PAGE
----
Updated: Apr 14, 2020
The Book Speaks Up About Its Decision to Leave Quarantine
I think the book had its mind made up from the beginning.
Not the beginning…when it first entered my life as a cute little concept. Not that special moment when it flipped its first few, shaky pages. Certainly not those angsty tween months when we irritated each other constantly and revised all the time. I mean the beginning of our discussion about release dates, when the book had finally grown to the age of its main character—almost-twelve.
At first, the book didn’t care when it debuted. And it especially didn’t care who else was coming out at the same time. It wanted to make that very clear.
“I’ll debut against anyone, anywhere, anytime,” the book said in that squeaky, trying-to-sound-tough voice it has.
“Ok, I get it,” I said. “You’re betting on yourself and I like that. But seriously…you’d take on even a Jonathan Stroud title? What about a Megan Whalen Turner? Or an Anthony Horowitz? There’s a fine line between courage and folly.”
“Anyone, anywhere, anytime,” the book said.
“Fine,” I said. “You’re feisty all right. And a little crazy.”
There was talk about a February debut date.
“Too cold,” the book suggested. “Everyone’s sniffly and tired of celebrating.”
March was a possibility for several weeks.
“Might interfere with March Maaadness…” the book teased.
Yes, it’s a talking book. I’m happy you caught on. As any author will tell you, debut novels are mouthy and often have a lot to say.
April was the next obvious choice.
“…but not early April,” the book clarified, “because NCAA basketball games are still being played, so our weekends are spoken for.”
“Wow, I’m glad someone’s thinking straight,” I said.
Eventually, with help from our publisher, we hammered out a tentative date in late April.
Then a pandemic happens.
What’s it like for a book to debut during a pandemic? I’m still figuring that out.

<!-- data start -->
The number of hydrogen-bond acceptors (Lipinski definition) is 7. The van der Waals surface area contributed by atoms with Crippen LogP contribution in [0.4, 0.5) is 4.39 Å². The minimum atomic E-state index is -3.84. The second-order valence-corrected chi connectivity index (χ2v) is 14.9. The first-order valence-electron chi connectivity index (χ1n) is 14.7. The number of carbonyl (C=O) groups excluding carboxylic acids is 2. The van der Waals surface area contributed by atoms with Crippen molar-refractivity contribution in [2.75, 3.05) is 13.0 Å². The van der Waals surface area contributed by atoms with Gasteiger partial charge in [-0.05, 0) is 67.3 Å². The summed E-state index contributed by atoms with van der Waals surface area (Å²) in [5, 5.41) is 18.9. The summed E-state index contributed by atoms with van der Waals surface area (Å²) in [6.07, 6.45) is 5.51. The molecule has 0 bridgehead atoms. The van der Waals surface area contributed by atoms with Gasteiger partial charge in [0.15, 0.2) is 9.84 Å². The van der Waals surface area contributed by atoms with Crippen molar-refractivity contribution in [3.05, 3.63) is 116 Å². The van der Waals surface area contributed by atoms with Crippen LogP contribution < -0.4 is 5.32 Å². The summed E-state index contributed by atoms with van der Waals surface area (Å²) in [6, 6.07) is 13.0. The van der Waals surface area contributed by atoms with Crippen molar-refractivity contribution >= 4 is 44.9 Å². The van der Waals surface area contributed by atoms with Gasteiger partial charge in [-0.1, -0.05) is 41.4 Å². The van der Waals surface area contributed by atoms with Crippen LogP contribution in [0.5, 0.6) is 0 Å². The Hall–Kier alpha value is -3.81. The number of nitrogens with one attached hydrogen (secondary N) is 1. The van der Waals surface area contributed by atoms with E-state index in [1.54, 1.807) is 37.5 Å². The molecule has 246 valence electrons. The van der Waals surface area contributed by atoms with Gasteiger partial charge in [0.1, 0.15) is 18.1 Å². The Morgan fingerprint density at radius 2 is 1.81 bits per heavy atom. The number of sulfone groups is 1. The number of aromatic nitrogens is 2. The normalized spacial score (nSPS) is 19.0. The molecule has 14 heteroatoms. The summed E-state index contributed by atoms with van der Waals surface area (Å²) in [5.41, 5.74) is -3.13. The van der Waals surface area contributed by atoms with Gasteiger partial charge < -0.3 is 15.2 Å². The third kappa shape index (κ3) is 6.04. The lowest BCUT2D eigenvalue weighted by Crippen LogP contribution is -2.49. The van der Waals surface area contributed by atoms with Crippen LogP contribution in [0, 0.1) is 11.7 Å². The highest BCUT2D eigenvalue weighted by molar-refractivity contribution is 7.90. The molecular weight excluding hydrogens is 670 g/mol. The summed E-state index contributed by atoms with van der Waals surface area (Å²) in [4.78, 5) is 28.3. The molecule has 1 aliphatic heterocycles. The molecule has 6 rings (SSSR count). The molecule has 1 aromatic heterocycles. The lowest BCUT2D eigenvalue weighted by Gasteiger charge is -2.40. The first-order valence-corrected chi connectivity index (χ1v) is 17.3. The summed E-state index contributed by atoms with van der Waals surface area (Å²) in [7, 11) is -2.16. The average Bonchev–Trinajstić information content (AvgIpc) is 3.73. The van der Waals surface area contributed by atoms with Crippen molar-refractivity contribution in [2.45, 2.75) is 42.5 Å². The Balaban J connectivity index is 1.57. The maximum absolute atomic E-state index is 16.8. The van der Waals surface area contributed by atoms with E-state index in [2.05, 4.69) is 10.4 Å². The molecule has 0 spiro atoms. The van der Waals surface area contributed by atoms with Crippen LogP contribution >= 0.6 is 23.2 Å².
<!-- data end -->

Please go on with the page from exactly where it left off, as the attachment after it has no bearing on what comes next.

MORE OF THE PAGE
The book hasn’t said a lot about it. I know it has been trying to process everything. It’s hard to celebrate during a pandemic. Hard to have a party, hard to come out swinging. And the book really wanted to do that.
I mentioned to the book that with the whole economy at a standstill, quite a few authors are delaying their launches, waiting this thing out. “I’m not saying we should do the same,” I said with a shrug, “but maybe we ought to–”
“Not a chance,” the book snapped.
It hadn’t snapped at me since mid-2019. Honestly, I’d thought we were past that.
“Don’t you get it?” the book said. “I just want to get out there, into the world. Fighting my way out of your mind was bad enough. You can’t leave me sitting here on your computer. I don’t expect to be a success overnight. I just want a few kids and adventurous adults to read me…and tell their friends about me, and then a few more, and a few more… I like who I am. I’m happy with how I turned out. Just give me a chance.”
There was a moment of awkward silence.
“But we won’t get to have a launch party,” I said, choosing to ignore the insult about my mind, which is a bright, wonderful place. “We won’t get to go on school visits together and read to all the kids. Our marketing efforts will be drowned out by the endless horrible news cycle.”
“Now you’re just wallowing,” the book said. “And you don’t get it. What’s my name?”
“Um, The Mostly Invisible Boy.” I blinked. “Book one in the Casey Grimes series,” I added, in case it was a trick question.
“You still don’t get it,” the book said.
If the book did anything but talk, if it had any physicality at all, its eyes would’ve been rolling back in its head.
“Ohh…” I said. “You’re tired of being mostly invisible.”
The book didn’t reply. It didn’t need to.
So there you go, folks.
Ready or not, THE MOSTLY INVISIBLE BOY is coming.
Our publisher, INtense, is working shorthanded due to the Coronavirus, so it’s possible the date will get pushed back slightly. But within a few weeks, the book will be available in multiple e-versions, paperback and hardback, easy to find on Amazon and Barnes & Noble. and INtense. How do I know? I know because preorder links are already up. (Links above; at the moment, hard copies are available only via INtense.)
The Mostly Invisible Book (Boy) will get its wish.
We know circumstances are bad. We know this doesn’t make a lot of sense. But as long as we’re talking about crazy things...maybe this is the ideal moment for a story about a mostly invisible kid…with millions of people trapped in their homes, struggling with social distance, longing for adventure and purpose, feeling almost…invisible.
Or maybe it’s not. Maybe the timing is just one huge weird coincidence.
If you decide to read The Mostly Invisible Boy (and we hope you do), maybe you could let us know.